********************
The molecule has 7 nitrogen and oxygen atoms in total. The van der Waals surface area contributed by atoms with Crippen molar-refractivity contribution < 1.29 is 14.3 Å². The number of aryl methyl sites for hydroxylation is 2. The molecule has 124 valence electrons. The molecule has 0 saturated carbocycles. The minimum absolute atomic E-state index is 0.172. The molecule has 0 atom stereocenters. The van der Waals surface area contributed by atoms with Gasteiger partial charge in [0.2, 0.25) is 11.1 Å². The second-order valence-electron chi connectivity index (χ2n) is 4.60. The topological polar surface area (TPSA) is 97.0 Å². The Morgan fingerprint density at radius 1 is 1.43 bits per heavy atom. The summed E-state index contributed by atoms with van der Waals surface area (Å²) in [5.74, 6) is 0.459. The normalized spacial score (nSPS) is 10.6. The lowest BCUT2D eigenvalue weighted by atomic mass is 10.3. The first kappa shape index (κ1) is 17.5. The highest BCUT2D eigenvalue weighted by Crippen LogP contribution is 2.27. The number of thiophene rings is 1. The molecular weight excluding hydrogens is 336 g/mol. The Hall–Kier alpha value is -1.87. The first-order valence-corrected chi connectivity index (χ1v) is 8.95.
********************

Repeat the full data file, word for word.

The molecule has 7 nitrogen and oxygen atoms in total. The van der Waals surface area contributed by atoms with Crippen molar-refractivity contribution < 1.29 is 14.3 Å². The number of aryl methyl sites for hydroxylation is 2. The molecule has 124 valence electrons. The molecule has 0 saturated carbocycles. The minimum absolute atomic E-state index is 0.172. The molecule has 0 atom stereocenters. The van der Waals surface area contributed by atoms with Gasteiger partial charge in [0.2, 0.25) is 11.1 Å². The second-order valence-electron chi connectivity index (χ2n) is 4.60. The topological polar surface area (TPSA) is 97.0 Å². The Morgan fingerprint density at radius 1 is 1.43 bits per heavy atom. The summed E-state index contributed by atoms with van der Waals surface area (Å²) in [5.74, 6) is 0.459. The normalized spacial score (nSPS) is 10.6. The lowest BCUT2D eigenvalue weighted by atomic mass is 10.3. The first kappa shape index (κ1) is 17.5. The highest BCUT2D eigenvalue weighted by Crippen LogP contribution is 2.27. The number of thiophene rings is 1. The molecular weight excluding hydrogens is 336 g/mol. The Hall–Kier alpha value is -1.87. The first-order valence-corrected chi connectivity index (χ1v) is 8.95.